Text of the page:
At the front of the convention room in the Holiday Inn Executive Center hung three large banners adorned in paintings of a flowering dogwood — Missouri’s official state tree — and people holding hands. The banners symbolized this year’s theme for the event: “Forward in Unity, Embracing Our Beloved Community.”

The city of Columbia Office of Cultural Affairs held the 25th annual Columbia Values Diversity Awards Thursday morning.

The awards honor those in the community who exemplify the values and teachings of Martin Luther King Jr. and promote diversity and cultural understanding in the community. More than 1,000 people gathered for the sold-out event to celebrate those being honored.

Columbia Mayor Brian Treece presented the awards. to those who were being honored.

The individual award was presented to two co-winners, Brian Jones and Stayce Smith. Both Jones and Smith work for Shelter Insurance and are trained diversity and inclusion facilitators.

Jones is the first manager of diversity and inclusion for Shelter Insurance and is a member of the city’s Human Rights Commission. Jones is most proud of the work he’s done with minority-owned businesses, including providing a venue and getting them connected and recognized.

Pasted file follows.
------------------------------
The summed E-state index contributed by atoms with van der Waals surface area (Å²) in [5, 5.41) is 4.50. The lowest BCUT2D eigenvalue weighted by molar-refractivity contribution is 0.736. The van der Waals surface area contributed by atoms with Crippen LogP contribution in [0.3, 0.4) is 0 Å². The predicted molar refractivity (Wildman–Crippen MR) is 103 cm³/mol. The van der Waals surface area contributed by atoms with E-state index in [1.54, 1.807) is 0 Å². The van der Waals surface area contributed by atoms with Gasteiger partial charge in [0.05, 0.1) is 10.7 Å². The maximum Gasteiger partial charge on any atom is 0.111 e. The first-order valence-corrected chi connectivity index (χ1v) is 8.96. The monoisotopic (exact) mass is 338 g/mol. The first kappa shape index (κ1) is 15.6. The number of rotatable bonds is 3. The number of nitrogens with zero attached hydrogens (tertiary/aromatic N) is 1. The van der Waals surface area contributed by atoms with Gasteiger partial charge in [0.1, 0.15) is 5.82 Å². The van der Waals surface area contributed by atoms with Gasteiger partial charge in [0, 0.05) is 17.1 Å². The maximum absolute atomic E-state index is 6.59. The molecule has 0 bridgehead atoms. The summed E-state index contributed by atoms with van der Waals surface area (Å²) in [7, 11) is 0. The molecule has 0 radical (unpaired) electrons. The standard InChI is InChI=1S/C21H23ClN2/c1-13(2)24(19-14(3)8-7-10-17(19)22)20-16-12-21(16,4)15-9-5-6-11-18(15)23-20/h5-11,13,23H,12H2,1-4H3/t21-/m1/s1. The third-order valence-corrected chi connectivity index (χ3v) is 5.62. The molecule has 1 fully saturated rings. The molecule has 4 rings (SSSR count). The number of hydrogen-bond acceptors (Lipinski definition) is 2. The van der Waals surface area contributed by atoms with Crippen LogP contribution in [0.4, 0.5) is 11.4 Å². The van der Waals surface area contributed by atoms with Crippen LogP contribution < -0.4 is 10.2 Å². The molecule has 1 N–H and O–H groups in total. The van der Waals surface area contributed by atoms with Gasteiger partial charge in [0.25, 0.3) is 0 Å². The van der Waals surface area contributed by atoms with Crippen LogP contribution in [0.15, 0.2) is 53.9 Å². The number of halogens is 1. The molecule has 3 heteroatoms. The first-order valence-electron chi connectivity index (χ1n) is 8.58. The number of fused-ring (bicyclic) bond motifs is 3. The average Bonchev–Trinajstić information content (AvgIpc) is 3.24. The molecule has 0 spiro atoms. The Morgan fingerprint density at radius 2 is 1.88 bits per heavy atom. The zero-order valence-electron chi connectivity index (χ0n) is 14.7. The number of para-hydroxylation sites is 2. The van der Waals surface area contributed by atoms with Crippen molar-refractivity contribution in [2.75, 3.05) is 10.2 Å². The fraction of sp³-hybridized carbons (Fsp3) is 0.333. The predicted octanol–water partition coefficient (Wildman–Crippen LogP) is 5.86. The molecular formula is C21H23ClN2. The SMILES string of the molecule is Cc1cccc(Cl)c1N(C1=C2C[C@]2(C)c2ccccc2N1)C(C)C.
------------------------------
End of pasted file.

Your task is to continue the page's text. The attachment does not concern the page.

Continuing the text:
Smith is the director for human resources for Shelter Insurance. She was instrumental in developing a focus on diversity and inclusion for Shelter Insurance.

She has worked for a number of organizations including the Human Rights Commission and represented Columbia in the Diversity Awareness Partnership in St. Louis.

“So much of what I do is connected to the community and inclusion and equity,” Smith said. “It’s worthwhile for the community as a whole.”

Veterans United Home Loans was honored with the group award. Veterans United works to support local organizations that promote diversity and cultural understanding, including the Sharp End Project and the Diversity Awareness Partnership.

Veterans United focuses on providing its employees with opportunities to get involved and volunteer within the community.

The announcement of the winners was followed up by a keynote address given by author and humanitarian Kevin Powell. Powell closed the program by discussing an array of social justice issues, including racism, sexism and homophobia.

Powell addressed the importance of the creation of the Black Panther comics in the 1960s and the impact it had on the black community. Powell also spoke about #MeToomovement, the explosive movement to raise awareness about and fight sexual harassment and violence.

Powell used his speech to emphasize the power in loving one another and the importance of inclusion and diversity.

“I love all people, I don’t care who you are, I love all people,” Powell said.

Supervising editor is Dylan Jackson: news@columbia, 882-7884.

  • Staff Photographer for the Missourian and undergraduate student at the University of Missouri, studying journalism with an emphasis in photojournalism.

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